I think it is important you don't let peoples attitudes upset you so much Kirstie. Remember it isn't anything personal. No-one is saying they think you shouldn't be alive. What they are probably meaning is that it is a subject that frightens them and they haven't thought too deeply about it. Death is frightening for those who haven't had to contemplate their own mortality so it is understandable that these people quickly put barriers up when it is broached in the form of such stalls. Continual, drip feeding of the importance of donation will certainly help raise awareness and this will lead to people thinking more about organ donation.

  4. I agree with Mark the body is left behind not the soul.Also I am led to believe the Pope was a fully signed donor before he became Pope.The pope is intered in the Vatican after his death and can't be considered as a donor.Bill.

  5. I have batteled this one out with my mum for years. Organ donation was never a subject raised as I was not effected by it until after my transplant. However, I recal from a young age, talking to my sister about it. I was complaining at the time that I was too young to give blood. We both agreed that we could see no point in hanging on to your organs once you were gone if they could help someone else. My mum, however, still stood by the fact that she would never donate, she didnt like the idea of being cut open.

    As soon as my parents found that I needed a transplant and quick, they both joined the register and now 9 years on, Mum carries her card with her. However, she has still said she is squimish and dosnt like the idea of it, but, that she wouldnt want a family to have to wait for a donor.

    I do think it is a huge mix of things and feelings that make people not want to sign up. I think that in some ways people think they are invincible. Not in the way that they will never die, but more so in that they will need a transplant. And I cant help but think, that perhaps, this is part of the reason why people dont want to think about it.

    Often, transplant is shown for alcholics and smokers and other such things that could be considered self inflicted. If people were to some how see that, actully anyone can get sick, but there is often only one way to get better.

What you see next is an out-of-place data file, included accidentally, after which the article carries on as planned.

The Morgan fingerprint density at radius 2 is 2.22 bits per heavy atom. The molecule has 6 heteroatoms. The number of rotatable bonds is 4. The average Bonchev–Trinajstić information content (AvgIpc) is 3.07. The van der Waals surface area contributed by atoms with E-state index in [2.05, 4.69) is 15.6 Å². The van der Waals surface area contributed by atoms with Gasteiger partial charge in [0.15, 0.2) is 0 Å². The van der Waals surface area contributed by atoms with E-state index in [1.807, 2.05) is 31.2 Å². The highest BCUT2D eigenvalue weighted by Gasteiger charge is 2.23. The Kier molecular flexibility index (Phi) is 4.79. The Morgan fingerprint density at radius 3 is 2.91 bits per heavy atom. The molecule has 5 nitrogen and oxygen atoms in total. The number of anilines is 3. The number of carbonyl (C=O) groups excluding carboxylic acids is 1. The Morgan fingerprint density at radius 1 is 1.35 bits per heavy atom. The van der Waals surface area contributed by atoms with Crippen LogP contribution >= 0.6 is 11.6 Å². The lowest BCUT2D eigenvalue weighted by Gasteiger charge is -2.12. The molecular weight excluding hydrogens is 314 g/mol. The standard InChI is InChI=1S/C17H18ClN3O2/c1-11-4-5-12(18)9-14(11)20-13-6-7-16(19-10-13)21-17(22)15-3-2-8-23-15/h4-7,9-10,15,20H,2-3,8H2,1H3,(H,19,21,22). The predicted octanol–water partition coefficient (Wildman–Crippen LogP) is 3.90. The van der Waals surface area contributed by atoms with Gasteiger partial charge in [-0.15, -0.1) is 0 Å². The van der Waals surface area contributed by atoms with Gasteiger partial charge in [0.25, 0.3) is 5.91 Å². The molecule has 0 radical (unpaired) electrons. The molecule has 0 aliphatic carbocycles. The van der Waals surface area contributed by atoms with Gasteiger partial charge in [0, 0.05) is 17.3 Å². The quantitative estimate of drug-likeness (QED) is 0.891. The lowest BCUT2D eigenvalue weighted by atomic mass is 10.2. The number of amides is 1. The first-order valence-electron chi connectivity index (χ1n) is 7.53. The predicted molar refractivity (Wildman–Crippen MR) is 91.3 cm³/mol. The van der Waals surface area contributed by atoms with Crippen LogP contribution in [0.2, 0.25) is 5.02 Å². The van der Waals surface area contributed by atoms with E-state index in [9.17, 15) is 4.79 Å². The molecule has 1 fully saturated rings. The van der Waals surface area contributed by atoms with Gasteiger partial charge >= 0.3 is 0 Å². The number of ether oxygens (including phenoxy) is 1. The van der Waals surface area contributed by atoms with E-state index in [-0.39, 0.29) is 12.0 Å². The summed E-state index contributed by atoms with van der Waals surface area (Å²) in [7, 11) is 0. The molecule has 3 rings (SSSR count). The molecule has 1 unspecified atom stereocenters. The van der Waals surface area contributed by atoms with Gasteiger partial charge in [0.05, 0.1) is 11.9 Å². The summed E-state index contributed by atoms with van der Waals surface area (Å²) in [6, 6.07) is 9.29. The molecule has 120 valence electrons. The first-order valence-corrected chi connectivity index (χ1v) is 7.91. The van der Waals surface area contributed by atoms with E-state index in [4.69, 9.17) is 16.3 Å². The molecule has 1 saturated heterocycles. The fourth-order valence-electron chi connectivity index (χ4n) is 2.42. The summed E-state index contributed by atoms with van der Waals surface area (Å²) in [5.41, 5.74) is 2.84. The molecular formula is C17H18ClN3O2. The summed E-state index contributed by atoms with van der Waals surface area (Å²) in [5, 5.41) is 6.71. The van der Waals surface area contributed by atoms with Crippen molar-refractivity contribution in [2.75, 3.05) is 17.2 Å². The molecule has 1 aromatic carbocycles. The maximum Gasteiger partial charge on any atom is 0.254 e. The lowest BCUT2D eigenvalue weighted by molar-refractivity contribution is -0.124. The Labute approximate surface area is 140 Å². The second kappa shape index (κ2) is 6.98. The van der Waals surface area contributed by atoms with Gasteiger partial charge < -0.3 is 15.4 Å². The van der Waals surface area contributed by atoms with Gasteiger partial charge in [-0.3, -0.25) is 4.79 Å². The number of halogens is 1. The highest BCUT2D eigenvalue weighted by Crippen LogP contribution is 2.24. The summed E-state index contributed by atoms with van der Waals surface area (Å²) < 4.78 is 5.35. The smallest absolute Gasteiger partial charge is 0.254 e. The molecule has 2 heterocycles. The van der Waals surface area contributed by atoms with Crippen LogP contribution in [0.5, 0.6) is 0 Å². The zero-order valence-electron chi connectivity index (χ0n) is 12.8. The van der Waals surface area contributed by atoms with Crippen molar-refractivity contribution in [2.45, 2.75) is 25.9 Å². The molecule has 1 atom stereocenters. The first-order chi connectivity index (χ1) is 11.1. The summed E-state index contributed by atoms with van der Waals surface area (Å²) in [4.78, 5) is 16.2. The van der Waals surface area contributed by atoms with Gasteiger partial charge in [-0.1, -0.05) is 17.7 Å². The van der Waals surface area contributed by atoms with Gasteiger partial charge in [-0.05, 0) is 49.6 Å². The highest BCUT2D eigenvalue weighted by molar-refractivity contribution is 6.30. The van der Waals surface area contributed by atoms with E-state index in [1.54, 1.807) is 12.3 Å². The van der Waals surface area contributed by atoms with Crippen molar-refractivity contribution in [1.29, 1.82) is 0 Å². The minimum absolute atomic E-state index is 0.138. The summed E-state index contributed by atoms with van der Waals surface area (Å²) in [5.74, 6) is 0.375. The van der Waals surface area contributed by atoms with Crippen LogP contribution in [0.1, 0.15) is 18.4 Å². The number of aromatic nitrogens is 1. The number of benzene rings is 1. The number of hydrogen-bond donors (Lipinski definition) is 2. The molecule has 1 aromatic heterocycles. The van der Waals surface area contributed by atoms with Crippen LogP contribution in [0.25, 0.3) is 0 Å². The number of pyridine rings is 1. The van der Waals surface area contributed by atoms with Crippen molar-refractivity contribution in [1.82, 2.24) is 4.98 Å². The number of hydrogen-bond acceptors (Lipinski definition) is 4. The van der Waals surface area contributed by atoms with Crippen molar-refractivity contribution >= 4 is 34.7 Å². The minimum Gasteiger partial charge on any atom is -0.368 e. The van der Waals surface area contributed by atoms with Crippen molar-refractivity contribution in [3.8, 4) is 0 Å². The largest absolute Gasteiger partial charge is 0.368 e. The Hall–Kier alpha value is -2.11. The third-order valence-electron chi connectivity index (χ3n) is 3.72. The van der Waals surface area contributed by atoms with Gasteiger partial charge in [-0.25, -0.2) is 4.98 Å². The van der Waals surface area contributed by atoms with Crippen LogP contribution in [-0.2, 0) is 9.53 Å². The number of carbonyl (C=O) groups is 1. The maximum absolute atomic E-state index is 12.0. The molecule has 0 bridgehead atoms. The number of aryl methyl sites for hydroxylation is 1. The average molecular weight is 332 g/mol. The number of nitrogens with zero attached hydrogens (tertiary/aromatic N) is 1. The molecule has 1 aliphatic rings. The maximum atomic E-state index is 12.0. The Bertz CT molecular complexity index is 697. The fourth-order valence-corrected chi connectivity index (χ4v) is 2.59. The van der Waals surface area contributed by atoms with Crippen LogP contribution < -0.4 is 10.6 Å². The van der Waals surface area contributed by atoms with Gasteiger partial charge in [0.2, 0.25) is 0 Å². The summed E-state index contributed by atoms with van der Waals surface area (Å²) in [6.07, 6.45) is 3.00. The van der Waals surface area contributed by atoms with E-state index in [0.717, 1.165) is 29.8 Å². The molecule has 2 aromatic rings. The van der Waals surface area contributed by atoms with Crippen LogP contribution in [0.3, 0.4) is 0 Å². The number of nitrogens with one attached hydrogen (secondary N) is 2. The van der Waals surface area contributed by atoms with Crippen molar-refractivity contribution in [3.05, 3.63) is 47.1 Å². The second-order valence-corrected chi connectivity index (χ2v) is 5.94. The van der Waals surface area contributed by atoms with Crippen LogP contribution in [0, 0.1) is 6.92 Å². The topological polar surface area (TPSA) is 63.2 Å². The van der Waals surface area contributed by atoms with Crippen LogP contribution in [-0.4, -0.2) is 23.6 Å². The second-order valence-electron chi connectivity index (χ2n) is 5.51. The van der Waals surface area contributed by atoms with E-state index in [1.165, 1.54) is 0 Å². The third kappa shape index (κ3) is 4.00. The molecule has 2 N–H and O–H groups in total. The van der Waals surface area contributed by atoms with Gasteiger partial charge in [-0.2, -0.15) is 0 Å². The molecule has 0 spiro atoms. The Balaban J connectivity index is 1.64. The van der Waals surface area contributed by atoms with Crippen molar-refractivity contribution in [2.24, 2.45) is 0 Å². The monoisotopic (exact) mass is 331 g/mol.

6. Hi,

    It sounds like your sign up stalls were a real success, all you can do is make your points to people who think it's wrong, don't let them get to you. I am constantly argueing with my Dad about it, he doesn't aggree with it and it frustrates me so much, the thing is he can't even come up with a good reason, some people are just so set in their ways there is nothing you can do to change their minds, but I will continue to argue with him about it, because to me it is so important.

    I cannot give blood due to my epilepsy meds (I managed to give blood 3 times before I was diagnosed and started meds so was quite upset when they told me I couldn't anymore), but I figure giving organs is a bit different and if it meant they needed to wean me off my meds while I was on life support in order for my organs to be usable, I don't know if that is something the can or would consider doing..., but if they could I hope they would do that and I know my Husband and Mum know my wishes and would stick to them, I think even my Dad would respect my wishes as he knows how important to me.

    I think organ donation is the most amazing gift you can give and seeing people like you who so deserve them and who live life to the full makes me even more passionate about the whole thing.

    I think you are amazing and the work you do is definately helping spread the word. Keep it up and don't let those few stuborn people get you down! Love Clair xxx

  7. Hi I just avoid thinking about donation. I don't like imagining being cut up when I die. Wish I could decide what to do. My son has CF.

  8. Kirstie no matter what you do in life you are bound to encounter people who disagree with you. While on one level I feel I ought to respect those who refuse transplant (including receiving blood) because of religion I find it impossible to relate to or even condone them - I know there are people whose religious conviction is so strong they would let their own child die rather than receive a blood transfusion which frankly I feel is tantamount to child abuse and social services intervention is needed in such cases regardless of religion.

    I just know that if someone close to me died then it would be a little comfort if their organs were able to save a life because it would mean part of them lives on. For myself personally I would be extremely angry if my relatives would refuse to allow my organs to be used for transplant. Why feed worms when you can save as many as four/five lives?

  9. Thank you for doing the sign up stalls! I think part of the problem is that people are not nearly educated enough. It's still such a taboo subject for some reason so glad you are bringing attention to it!

  10. I have had all the above discussions with my friends some who agree but have not yet signed up ,however, one of my mates says she could not bear to think of any of her friends or her children donating ....but if her children needed and organ she would have no problem with that .....end of argument